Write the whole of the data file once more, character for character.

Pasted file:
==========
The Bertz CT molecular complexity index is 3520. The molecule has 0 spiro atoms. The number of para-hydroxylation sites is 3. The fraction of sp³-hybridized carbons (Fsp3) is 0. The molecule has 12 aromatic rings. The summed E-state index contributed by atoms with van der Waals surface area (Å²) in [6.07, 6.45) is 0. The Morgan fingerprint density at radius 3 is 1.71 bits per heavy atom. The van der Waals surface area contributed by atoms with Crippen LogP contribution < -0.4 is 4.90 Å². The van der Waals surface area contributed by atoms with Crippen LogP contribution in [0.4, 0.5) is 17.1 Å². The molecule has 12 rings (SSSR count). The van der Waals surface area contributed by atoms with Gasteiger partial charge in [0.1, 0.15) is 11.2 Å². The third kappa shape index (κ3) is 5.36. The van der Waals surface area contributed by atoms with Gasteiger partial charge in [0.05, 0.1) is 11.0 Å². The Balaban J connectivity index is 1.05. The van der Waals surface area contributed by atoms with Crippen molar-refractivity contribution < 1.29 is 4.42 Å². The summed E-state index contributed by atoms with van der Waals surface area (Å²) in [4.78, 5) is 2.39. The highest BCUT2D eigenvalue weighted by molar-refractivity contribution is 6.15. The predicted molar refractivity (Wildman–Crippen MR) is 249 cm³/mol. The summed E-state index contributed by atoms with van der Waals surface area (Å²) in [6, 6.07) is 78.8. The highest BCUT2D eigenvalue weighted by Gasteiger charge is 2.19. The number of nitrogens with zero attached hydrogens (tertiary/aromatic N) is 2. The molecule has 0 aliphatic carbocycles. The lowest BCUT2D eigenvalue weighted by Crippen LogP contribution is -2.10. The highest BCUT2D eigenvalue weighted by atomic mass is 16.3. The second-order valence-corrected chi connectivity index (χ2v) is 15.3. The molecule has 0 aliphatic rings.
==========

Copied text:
The Bertz CT molecular complexity index is 3520. The molecule has 0 spiro atoms. The number of para-hydroxylation sites is 3. The fraction of sp³-hybridized carbons (Fsp3) is 0. The molecule has 12 aromatic rings. The summed E-state index contributed by atoms with van der Waals surface area (Å²) in [6.07, 6.45) is 0. The Morgan fingerprint density at radius 3 is 1.71 bits per heavy atom. The van der Waals surface area contributed by atoms with Crippen LogP contribution < -0.4 is 4.90 Å². The van der Waals surface area contributed by atoms with Crippen LogP contribution in [0.4, 0.5) is 17.1 Å². The molecule has 12 rings (SSSR count). The van der Waals surface area contributed by atoms with Gasteiger partial charge in [0.1, 0.15) is 11.2 Å². The third kappa shape index (κ3) is 5.36. The van der Waals surface area contributed by atoms with Gasteiger partial charge in [0.05, 0.1) is 11.0 Å². The Balaban J connectivity index is 1.05. The van der Waals surface area contributed by atoms with Crippen molar-refractivity contribution < 1.29 is 4.42 Å². The summed E-state index contributed by atoms with van der Waals surface area (Å²) in [4.78, 5) is 2.39. The highest BCUT2D eigenvalue weighted by molar-refractivity contribution is 6.15. The predicted molar refractivity (Wildman–Crippen MR) is 249 cm³/mol. The summed E-state index contributed by atoms with van der Waals surface area (Å²) in [6, 6.07) is 78.8. The highest BCUT2D eigenvalue weighted by Gasteiger charge is 2.19. The number of nitrogens with zero attached hydrogens (tertiary/aromatic N) is 2. The molecule has 0 aliphatic carbocycles. The lowest BCUT2D eigenvalue weighted by Crippen LogP contribution is -2.10. The highest BCUT2D eigenvalue weighted by atomic mass is 16.3. The second-order valence-corrected chi connectivity index (χ2v) is 15.3. The molecule has 0 aliphatic rings.